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China’s Industrial and Services Activity Slips Further in June

Factory activity continued to contract, while the services sector also recorded its weakest reading in June since China abandoned its strict Covid curbs late last year


China's imports and exports plunged in July, amid the fastest drop since Covid ravaged the global economy three years ago.
A container terminal in seen in Qingdao. China's exports and imports have been hit hard by the global slowdown this year. Reuters image.

 

Industrial activity fell in China for the third straight in June, official data showed on Friday.

Other sectors were also weak, which adds pressure on financial policymakers to take stronger action to bolster the economy.

China’s economy grew faster than expected in the first quarter, largely due to a strong post-Covid rebound in consumption, but the central bank and top officials have been unable to sustain the momentum in the second quarter.

Services sector activity for June also recorded its weakest reading since China abandoned its strict Covid curbs in December, data from the National Bureau of Statistics showed.

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Factory data still negative

The official manufacturing purchasing managers’ index (PMI) inched up to 49.0 from 48.8 in May, staying below the 50-point mark that separates expansion from contraction and in line with forecasts.

The non-manufacturing PMI fell to 53.2 from 54.50 in May, indicating a slowdown in service sector activity and construction.

“Domestic tourism, and dining out have been making up for lost time in the early part of the year. But there is only so long that this can go on,” Rob Carnell, regional head of research Asia-Pacific at ING, said.

“Other indicators of retail sales suggest that it remains well above historical trends, and suggests some further moderation over the second half of this year.”

The NBS’ separate services index dropped to 52.8 from 53.8 in May, its lowest since December when China scrapped strict Covid curbs.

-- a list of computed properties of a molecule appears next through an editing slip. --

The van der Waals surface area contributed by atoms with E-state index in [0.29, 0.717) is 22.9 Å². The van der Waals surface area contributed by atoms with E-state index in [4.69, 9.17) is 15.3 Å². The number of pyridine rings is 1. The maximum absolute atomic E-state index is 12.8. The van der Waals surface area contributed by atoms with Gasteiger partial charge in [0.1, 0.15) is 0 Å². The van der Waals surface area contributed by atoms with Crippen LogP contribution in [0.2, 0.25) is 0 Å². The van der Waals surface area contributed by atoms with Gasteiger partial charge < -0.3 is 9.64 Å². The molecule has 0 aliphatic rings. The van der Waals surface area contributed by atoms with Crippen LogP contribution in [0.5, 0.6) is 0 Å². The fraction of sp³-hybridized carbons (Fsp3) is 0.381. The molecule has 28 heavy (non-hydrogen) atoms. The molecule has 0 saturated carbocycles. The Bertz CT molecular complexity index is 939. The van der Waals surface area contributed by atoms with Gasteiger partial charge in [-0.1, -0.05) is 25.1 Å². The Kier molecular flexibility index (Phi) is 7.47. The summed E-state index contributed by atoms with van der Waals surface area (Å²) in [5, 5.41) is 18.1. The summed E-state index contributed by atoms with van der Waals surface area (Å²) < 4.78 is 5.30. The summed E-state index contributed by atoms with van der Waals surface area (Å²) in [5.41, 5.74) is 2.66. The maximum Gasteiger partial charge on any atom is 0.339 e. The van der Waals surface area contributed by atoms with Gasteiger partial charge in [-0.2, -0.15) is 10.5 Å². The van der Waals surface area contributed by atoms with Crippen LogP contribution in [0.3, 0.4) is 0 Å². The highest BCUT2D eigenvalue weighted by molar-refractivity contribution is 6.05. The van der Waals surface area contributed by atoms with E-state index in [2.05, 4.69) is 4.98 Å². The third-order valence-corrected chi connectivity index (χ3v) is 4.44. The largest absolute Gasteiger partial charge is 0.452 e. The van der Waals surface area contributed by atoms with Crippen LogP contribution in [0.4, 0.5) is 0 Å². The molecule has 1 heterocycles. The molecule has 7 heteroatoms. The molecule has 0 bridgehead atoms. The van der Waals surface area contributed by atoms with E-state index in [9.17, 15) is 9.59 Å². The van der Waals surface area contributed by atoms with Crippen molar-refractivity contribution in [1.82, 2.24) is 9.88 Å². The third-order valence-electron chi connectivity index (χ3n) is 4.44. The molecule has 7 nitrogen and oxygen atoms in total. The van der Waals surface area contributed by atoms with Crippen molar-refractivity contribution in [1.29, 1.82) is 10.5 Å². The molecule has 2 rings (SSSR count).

The readings initially pushed the yuan to a seven-month low and the Australian dollar to a three-week low although both currencies later recovered losses.

“After a short-lived reopening boost, the service sector appears to be settling into a new post-pandemic normal of slower growth,” wrote Julian Evans-Pritchard, head of China economics at Capital Economics.

 

Forecasts downgraded

When China abandoned its COVID controls, economists anticipated its economy would recover quickly and emerge as a key driver for global growth. Six months on, however, analysts are downgrading their forecasts for the rest of the year.

Nomura has been the most bearish, cutting its forecast for growth in China’s gross domestic product (GDP) this year to 5.1% from 5.5%. That downgrade even takes into account the prospect of new stimulus.

The PMIs showed new orders and new export orders shrank for the third straight month.

“The June PMI reflects a number of imbalances and weaknesses, such as: the continuous contraction of internal and external demand, an accelerated slowdown in the operations of small enterprises, and continuing increasing pressure on the private economy,” Bruce Pang, chief economist for Greater China at Jones Lang LaSalle, said.

“This indicates the urgent need for a more powerful package of policy measures… to ensure the annual growth targets,” he added.

The government has set a modest GDP growth target of about 5% for this year after badly missing its 2022 goal.

China’s cabinet this month pledged to promote a sustained economic recovery “in a timely manner”.

Addressing a World Economic Forum summit in Tianjin on Tuesday, China’s Premier Li Qiang reiterated that Beijing will take steps to boost demand, but stopped short of unveiling any concrete policies.

China cut key lending benchmark rates earlier this month to shore up activity.

Sources involved in policy discussions have said that China will roll out more stimulus measures, but concerns over debt and capital flight will keep measures aimed at shoring up weak demand in the consumer and private sectors.

ING’s Carnell said while the government is likely to provide some support, it won’t “resemble anything like the financial bazooka that some want to see, but will instead be more of a buck-shot spray of smaller more targeted measures that may not move the GDP needle substantially.”

 

  • Reuters with additional editing by Jim Pollard

 

ALSO SEE:

 

Deflation Risks Rise as China’s Factory Prices Slump in May

 

China’s Big State Banks Cut Rates on Yuan Deposits

 

China’s Exports Sink by 7.5% in May Amid Global Slowdown

 

Jim Pollard

Jim Pollard is an Australian journalist based in Thailand since 1999. He worked for News Ltd papers in Sydney, Perth, London and Melbourne before travelling through SE Asia in the late 90s. He was a senior editor at The Nation for 17+ years.

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